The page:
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Published: Friday, 1/9/2009

Freddie Mac report: 30-year mortgage rates are in free-fall

FROM THE BLADE'S NEWS SERVICES

WASHINGTON - Rates on 30-year mortgages fell to a record level for a fourth straight week, dropping to the lowest mark since Freddie Mac started tracking nearly 38 years ago.

Rates have been falling since late November, when the Federal Reserve announced a plan to spend up to $500 billion to buy up mortgage-backed securities in efforts to buttress the distressed U.S. housing market.

Freddie Mac reported yesterday that average rates on 30-year fixed mortgages dropped to 5.01 percent this week, down from the previous record of 5.1 percent set last week. It was the 10th straight weekly drop, and nearly a full point below the rate of 5.87 percent at the same time last year.

Rates are at their lowest since the company started its survey in April, 1971. They have declined nearly 1.5 percentage points since October.

On a $200,000 loan, that means a savings of more than $184 in monthly payments, ac-cording to Frank Nothaft, the mortgage finance company's chief economist.

JPMorgan Chase & Co. is advertising 30-year mortgages as low as 4.75 percent on its Web site, Wells Fargo & Co. has an offer for 4.875 percent, and Bank of America Corp. has rates at 5 percent. The offers are for borrowers with excellent credit who put 20 percent down.

The falling rates have led to an increase in mortgage applications until last week. The Mortgage Bankers Association reported Wednesday that its weekly mortgage application index fell 8.2 percent for the week ended Jan. 2 compared to the previous week, although the holiday could be a factor.

While the lower mortgage rates help mortgage holders with good credit and plenty of home equity who want to refinance, they do little to help those in foreclosure.

In scenic Clearwater Beach, Fla., Valerie Saunders has seen a "dramatic upswing" in interest from people who want to refinance at her mortgage company, R.E. Financial Services Inc.

Ms. Saunders said she closed two transactions for 30-year-fixed rate mortgages Wednesday, with a rate of 5 percent on one and 4.875 on the other.

"People should be jumping on it and taking advantage of these rates," Ms. Saunders said. "It's only going to have a positive effect."

The average rate on a 15-year fixed-rate mortgage dropped to 4.62 percent, the lowest point since June, 2003. That rate was 4.83 percent last week, Freddie Mac said.

Average rates on five-year, adjustable-rate mortgages fell to 5.49 percent, compared with 5.57 percent last week. Rates on one-year, adjustable-rate mortgages rose to 4.95 percent, up from 4.85 percent last week.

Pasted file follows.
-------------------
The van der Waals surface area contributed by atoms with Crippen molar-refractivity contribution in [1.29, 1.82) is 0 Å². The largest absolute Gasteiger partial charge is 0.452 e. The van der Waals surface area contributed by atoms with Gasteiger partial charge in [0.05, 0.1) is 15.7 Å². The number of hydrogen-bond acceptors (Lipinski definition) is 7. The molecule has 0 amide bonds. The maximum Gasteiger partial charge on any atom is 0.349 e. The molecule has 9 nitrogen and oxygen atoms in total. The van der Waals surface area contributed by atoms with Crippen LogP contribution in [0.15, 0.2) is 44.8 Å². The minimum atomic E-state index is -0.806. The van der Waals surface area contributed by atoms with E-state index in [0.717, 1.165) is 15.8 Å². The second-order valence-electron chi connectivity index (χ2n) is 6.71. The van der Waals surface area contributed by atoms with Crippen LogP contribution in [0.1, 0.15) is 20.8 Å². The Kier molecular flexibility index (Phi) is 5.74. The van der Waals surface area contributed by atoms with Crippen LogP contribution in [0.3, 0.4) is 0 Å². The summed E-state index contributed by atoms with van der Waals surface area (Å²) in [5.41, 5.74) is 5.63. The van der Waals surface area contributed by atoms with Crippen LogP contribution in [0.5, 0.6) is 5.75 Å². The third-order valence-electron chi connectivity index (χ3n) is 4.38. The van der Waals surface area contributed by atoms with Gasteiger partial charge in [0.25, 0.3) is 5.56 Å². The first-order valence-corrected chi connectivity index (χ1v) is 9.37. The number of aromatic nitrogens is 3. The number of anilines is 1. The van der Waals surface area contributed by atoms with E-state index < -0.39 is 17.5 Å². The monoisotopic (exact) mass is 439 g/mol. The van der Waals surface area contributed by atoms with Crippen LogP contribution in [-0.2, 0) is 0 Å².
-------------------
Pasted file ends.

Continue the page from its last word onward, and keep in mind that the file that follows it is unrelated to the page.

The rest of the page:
Freddie Mac and sibling company Fannie Mae own or guarantee about half of the $11.5 trillion in U.S. outstanding home loan debt. The government seized control of the companies in September.

The rates do not include add-on fees known as points. The nationwide fee for 30-year mortgages averaged 0.6 point for this week. Fees for 15-year mortgages and five-year adjustable rate mortgages averaged 0.7 point, compared with 0.5 point for one-year adjustable-rate mortgages.

Jill Pfeiffer, a mortgage broker in San Diego, this week obtained a 4.875 percent rate on a 30-year fixed loan for a homebuyer with a credit score above 750, she said in an interview.

"It's the lowest I've ever locked in on a 30-year fixed" since she began her business in 1996, she said.

Mortgage rates are dropping as home prices in 20 major U.S. cities declined 18 percent in the year through October, the fastest rate on record, as tighter lending standards curbed sales and foreclosure sales pushed down values.

Sales of single-family homes declined 7.6 percent in November from the prior month, the most in two decades, according to the Chicago-based National Association of Realtors. Resale prices fell 13 percent, the most since the 1930s.

Lower mortgage rates may not encourage some buyers because U.S. apartment rents are falling.

Apartment rents fell in the fourth quarter from the third as the national vacancy rate climbed to a four-year high of 6.6 percent, Reis Inc. said yesterday.

Asking rents fell 0.1 percent from the previous quarter, to $1,052 on average, their first quarter-to-quarter decline in almost six years. Effective rents, what tenants actually paid, fell to an average $996 last quarter, down 0.4 percent from the prior quarter.

"Even if rates go low enough, if you got married, you're 28 years old with no kids - the typical first-time buyer - you'll wait a year and continue to rent because there are good deals out there," said Paul Miller, a mortgage industry analyst with Friedman Billings Ramsey & Co. in Arlington, Va.



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